More recent studies have confirmed the life-quality advantages of earlier palliative care, although not all studies have shown longer survival. “Patients don’t just start having pain and anxiety and weight loss and tiredness only in the last days of life,” Hui says. Starting palliative care earlier allows patients and the care team to “think ahead and plan a little bit,” he adds.

Nor is palliative care effective only for cancer, although that’s where much of the research has been done. It benefits those with heart failure, chronic kidney disease, dementia, chronic obstructive pulmonary disease (COPD), Parkinson’s, and other serious illnesses.

In January 2024 the Journal of the Am­­er­i­can Medical Association published a pair of studies that broke “new ground” in developing sustainable, scalable palliative care programs, according to an accompanying editorial. One, the largest-ever randomized trial of palliative care, included more than 24,000 people with COPD, kidney failure and dementia across 11 hospitals in eight states. The researchers made palliative care an automated order, where doctors had to opt out of such care for their patients instead of going through an extra step of opting in. The rate of referrals to palliative care increased from 16.6 to 43.9 percent, says Courtright, lead author of the study. Length of hospital stay did not decline overall, but it did drop by 9.6 percent among those who received palliative care only because of the automated order.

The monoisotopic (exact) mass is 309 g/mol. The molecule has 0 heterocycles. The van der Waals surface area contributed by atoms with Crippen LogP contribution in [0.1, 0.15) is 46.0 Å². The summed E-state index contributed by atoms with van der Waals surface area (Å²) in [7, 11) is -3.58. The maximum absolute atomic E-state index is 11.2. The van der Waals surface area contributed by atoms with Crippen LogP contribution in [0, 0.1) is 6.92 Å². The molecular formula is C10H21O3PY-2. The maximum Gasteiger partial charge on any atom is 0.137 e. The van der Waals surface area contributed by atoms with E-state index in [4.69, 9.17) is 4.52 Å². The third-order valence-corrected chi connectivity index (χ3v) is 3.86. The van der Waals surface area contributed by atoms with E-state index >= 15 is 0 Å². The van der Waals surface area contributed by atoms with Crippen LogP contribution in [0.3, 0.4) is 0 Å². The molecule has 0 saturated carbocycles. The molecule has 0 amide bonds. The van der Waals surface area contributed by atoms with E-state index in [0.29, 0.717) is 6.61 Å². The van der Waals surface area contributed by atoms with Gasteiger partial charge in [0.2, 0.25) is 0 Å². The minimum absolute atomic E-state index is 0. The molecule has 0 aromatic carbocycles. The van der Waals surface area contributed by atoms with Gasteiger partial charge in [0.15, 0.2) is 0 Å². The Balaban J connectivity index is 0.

The second study looked at 306 patients with advanced COPD, heart failure or interstitial lung disease. Half these people participated in palliative care via telehealth visits with a nurse to handle symptom management and a social worker to address psychosocial needs; the other people in the study did not get such care. Those who received the calls quickly showed improved quality of life, and the positive effects persisted for months after the calls concluded.

Because there are not enough palliative care providers, Hui advocates for a system that directs them to patients who would benefit most. Usually, and not surprisingly, those are people with the most severe symptoms. This system uses early screening of symptoms to identify these people. Hui calls the approach “timely” palliative care. “In reality, not every patient needs palliative care up front,” Hui says, so timely care uses scarce resources as effectively as possible.

I don’t know exactly when my mother needed to start palliative care, but I hope that going forward more caregivers and more families know to ask about it sooner.

This is an opinion and analysis article, and the views expressed by the author or authors are not necessarily those of Scientific American.

Lydia Denworth is an award-winning science journalist and contributing editor for Scientific American. She is author of Friendship (W. W. Norton, 2020).

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Scientific American Magazine Vol 330 Issue 6This article was originally published with the title “Starting Palliative Care Sooner” in Scientific American Magazine Vol. 330 No. 6 (), p. 72